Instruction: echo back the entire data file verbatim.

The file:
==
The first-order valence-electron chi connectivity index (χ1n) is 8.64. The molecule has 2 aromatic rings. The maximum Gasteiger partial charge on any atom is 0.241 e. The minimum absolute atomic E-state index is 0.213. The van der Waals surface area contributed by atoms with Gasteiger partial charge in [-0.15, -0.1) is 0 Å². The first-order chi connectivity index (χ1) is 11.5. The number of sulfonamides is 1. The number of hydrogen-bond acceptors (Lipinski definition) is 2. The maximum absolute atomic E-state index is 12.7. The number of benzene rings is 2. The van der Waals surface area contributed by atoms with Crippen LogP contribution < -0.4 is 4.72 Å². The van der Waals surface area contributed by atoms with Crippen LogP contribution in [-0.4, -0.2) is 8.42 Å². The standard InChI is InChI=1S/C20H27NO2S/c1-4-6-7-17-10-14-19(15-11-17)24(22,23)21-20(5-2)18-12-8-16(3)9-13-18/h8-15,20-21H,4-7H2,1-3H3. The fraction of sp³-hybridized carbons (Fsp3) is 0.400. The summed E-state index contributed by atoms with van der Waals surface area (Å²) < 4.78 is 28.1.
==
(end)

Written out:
The first-order valence-electron chi connectivity index (χ1n) is 8.64. The molecule has 2 aromatic rings. The maximum Gasteiger partial charge on any atom is 0.241 e. The minimum absolute atomic E-state index is 0.213. The van der Waals surface area contributed by atoms with Gasteiger partial charge in [-0.15, -0.1) is 0 Å². The first-order chi connectivity index (χ1) is 11.5. The number of sulfonamides is 1. The number of hydrogen-bond acceptors (Lipinski definition) is 2. The maximum absolute atomic E-state index is 12.7. The number of benzene rings is 2. The van der Waals surface area contributed by atoms with Crippen LogP contribution < -0.4 is 4.72 Å². The van der Waals surface area contributed by atoms with Crippen LogP contribution in [-0.4, -0.2) is 8.42 Å². The standard InChI is InChI=1S/C20H27NO2S/c1-4-6-7-17-10-14-19(15-11-17)24(22,23)21-20(5-2)18-12-8-16(3)9-13-18/h8-15,20-21H,4-7H2,1-3H3. The fraction of sp³-hybridized carbons (Fsp3) is 0.400. The summed E-state index contributed by atoms with van der Waals surface area (Å²) < 4.78 is 28.1.